• Usually results from compression of the artery
    that runs along the front of the spinal cord
  • Compression of SC may be from bone fragments or a
    large disc herniation
  • Patients with anterior spinal cord syndrome have
    a variable amount of motor function below the
    level of injury
  • Sensation to pain and temperature are lost while
    sensitivity to vibration and proprioception are
    preserved

13
Pre-hospital Care
  • Most pre-hospital care providers recognize the
    need to stabilize and immobilize the spine on the
    basis of mechanism of injury, pain in the
    vertebral column or neurological symptoms.
  • Patients are usually transported to the hospital
    with a cervical hard collar on a hard backboard.
  • Commercial devices are available to secure the
    patient to the board.
  • The patient should be secured so that in the
    event of vomiting, the backboard may be rapidly
    rotated 90 degrees while the patient remains
    fully immobilized in neutral position. Spinal
    immobilization protocols should be standard in
    all pre-hospital care systems.

14
Kinesiologists Role
  • Perform Subjective and Objective Assessment
  • Analyse the situation and determine your
    diagnosis
  • Plan how you will treat the condition. Includes
    consultation with or referral to other areas of
    the medical community

15
What can a Kinesiologist Do
  • Evaluate a person's ability and level of
    functioning in his or her home, at work, and
    while engaging in leisure activities and hobbies.
  • Determine how motivated a person is to
    participate in activities that he or she
    participated in prior to the injury.
  • Identify any changes in roles a person may
    experience as a result of SCI.
  • Provide individualized therapy to retrain people
    to perform daily living skills using adaptive
    techniques.
  • Facilitate coping skills that could help a person
    overcome the effects of SCI.
  • Implement exercises and routines that strengthen
    muscles that may have been affected that are
    necessary in daily activities, such as dressing,
    eating, and taking care of a home.
  • Determine the type of assistive devices that
    could help a person become more independent with
    daily living skills.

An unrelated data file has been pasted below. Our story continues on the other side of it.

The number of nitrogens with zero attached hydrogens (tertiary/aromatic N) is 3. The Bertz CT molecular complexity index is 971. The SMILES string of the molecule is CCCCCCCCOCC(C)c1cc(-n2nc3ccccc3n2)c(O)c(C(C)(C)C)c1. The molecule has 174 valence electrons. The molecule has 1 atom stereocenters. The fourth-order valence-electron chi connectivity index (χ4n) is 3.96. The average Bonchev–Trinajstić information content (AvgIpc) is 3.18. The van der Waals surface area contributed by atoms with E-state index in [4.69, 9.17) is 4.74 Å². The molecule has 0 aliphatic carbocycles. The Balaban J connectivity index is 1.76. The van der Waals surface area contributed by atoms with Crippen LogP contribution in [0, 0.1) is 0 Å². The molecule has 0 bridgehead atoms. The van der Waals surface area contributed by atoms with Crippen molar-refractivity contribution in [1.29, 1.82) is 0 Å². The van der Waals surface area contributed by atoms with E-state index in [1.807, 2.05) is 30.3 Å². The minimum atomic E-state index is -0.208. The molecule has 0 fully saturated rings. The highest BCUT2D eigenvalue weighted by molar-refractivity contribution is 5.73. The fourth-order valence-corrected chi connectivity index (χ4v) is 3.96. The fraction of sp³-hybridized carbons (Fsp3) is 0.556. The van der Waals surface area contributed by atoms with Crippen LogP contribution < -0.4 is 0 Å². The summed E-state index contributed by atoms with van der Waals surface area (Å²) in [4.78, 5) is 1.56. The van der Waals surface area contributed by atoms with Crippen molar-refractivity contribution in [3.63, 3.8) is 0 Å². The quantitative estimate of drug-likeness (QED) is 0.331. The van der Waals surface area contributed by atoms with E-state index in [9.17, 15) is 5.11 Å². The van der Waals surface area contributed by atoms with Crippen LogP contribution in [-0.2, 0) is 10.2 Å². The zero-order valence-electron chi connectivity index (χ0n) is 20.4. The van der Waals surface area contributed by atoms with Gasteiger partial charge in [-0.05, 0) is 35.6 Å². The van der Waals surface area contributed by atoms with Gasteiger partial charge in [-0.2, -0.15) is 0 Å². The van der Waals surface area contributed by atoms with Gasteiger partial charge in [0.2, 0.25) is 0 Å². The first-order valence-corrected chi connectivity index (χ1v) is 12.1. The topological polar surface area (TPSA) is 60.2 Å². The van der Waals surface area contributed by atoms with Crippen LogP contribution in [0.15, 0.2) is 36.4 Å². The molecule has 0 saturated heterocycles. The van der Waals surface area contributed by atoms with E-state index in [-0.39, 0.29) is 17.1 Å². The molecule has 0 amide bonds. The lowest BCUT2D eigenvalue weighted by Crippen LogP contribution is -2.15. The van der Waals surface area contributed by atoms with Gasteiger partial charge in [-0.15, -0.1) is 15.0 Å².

16
Basic Life Changes
  • The Kinesiologist will need to determine through
    conversation with the client, as well as
    subjective and objective assessment
  • Eating
  • Dressing
  • Bowel/Bladder function
  • Weight Management- nutrition and fitness
  • Respiratory Issues
  • Pain
  • Psychosocial Issues
  • Sex and Pregnancy
  • Independence

17
Equipment / Accessibility
  • Kinesiologist should plan with client ways to
    improve personal mobility
  • Homes
  • Vehicles
  • Public Access
  • Types of wheelchairs, mobility devices, splinting
    and seating available

18
Psychosocial Issues
  • These topics should be covered with the client,
    but will most likely be referred to another
    professional for
  • Aging
  • Education/Employment
  • Family/Relationships
  • Psychosocial Adjustments
  • Rehabilitation
  • Sex
  • Substance Abuse

19
Treatment Fields
  • Occupational Therapy
  • Physiotherapy
  • Physicians
  • Social Workers
  • Therapeutic Recreation
  • Rehabilitation
  • Psychologists
  • Vocational Counsellors
  • Nutrition Assistance
  • Telemedicine-employing a SCI caregiver

20
(No Transcript)
21
Partners to Consult
  • Neurosurgery
  • Neurology
  • Urology
  • Orthopedics
  • Plastic Surgery
  • Neuropsychology
  • Internal Medicine
  • Gynecology
  • Driver Education
  • Rehabilitation Engineering
  • Chaplaincy
  • Pulmonary Medicine
  • General Surgery
  • Psychiatry
  • Speech Pathology

22
Treatment Focus
  • The treatment team must specialize in treating
    SCI
  • The focus should be on family and patient
    participation where the clients personal
    abilities are maximized towards independence
  • Client should be a principal contributor to
    treatment decisions and goal making
  • Treatment should be on a regular scheduled basis
    for at least three hours per day

23
Questions
  • Can a person break their back/neck, but not
    sustain a spinal cord injury?
  • A) Yes
  • B) No
  • C) Maybe
  • D) Only in a MVA
  • Christopher Reeve used a what to get around?
  • A) Suck and blow
  • B) Skis
  • C) Sip and Puff
  • D) Wagon
  • What are 4 types of Paralysis?
  • A) hemiplegia, diplegia, quadraplegia, paraplegia
  • B) hemiplegia, hyperplegia, biplegia, triplegia
  • C) hemiplegia, tetraplegia, homoplegia,
    heteroplegia
  • D) hemiplegia, preplegia, sensiplegia,
    motorplegia

24
References
  • http//www.spinalinjury.net/html/_spinal_cord_101.
    html
  • http//www.spinalcord.org/
  • http//www.spinalcord.uab.edu/show.asp?durki19679
  • http//www.wheelessonline.com/ortho/central_cord_s
    yndrome_1
  • http//www.ninds.nih.gov/disorders/central_cord/ce
    ntral_cord.htm
  • http//orthoinfo.assos.org/fact//thr_report.cfm?TH
    read_ID285topcategorySpine
  • http//www.emedicine.com/orthoped/topic39.htm
  • http//www.emedicine.com/emerg/topic70.htm
  • http//www.emedicinehealth.com/Articles/64223-1.as
    p
  • http//www.neuro.wustl.edu/sci/physiolo.htmCentra
    l20Cord20Syndrome
  • http//www.emedicine.com/emerg/topic553.htm
  • http//www.apparelyzed.com/paralysis.html
  • http//www.spinalcord.uab.edu/show.asp?durki22408
  • http//www.spinalcord.org/html/newinjury/basic.php
  • http//images.main.uab.edu/spinalcord/html/Spas_Hy
    _files/frame.htm
  • http//www.spinalcord.org/html/injury.php
  • http//www.spinalinjury.net/index.html
  • http//www.spinalcord.uab.edu/
  • http//canparaplegic.org/national/level2.tpl?var1
    storyvar220001027122552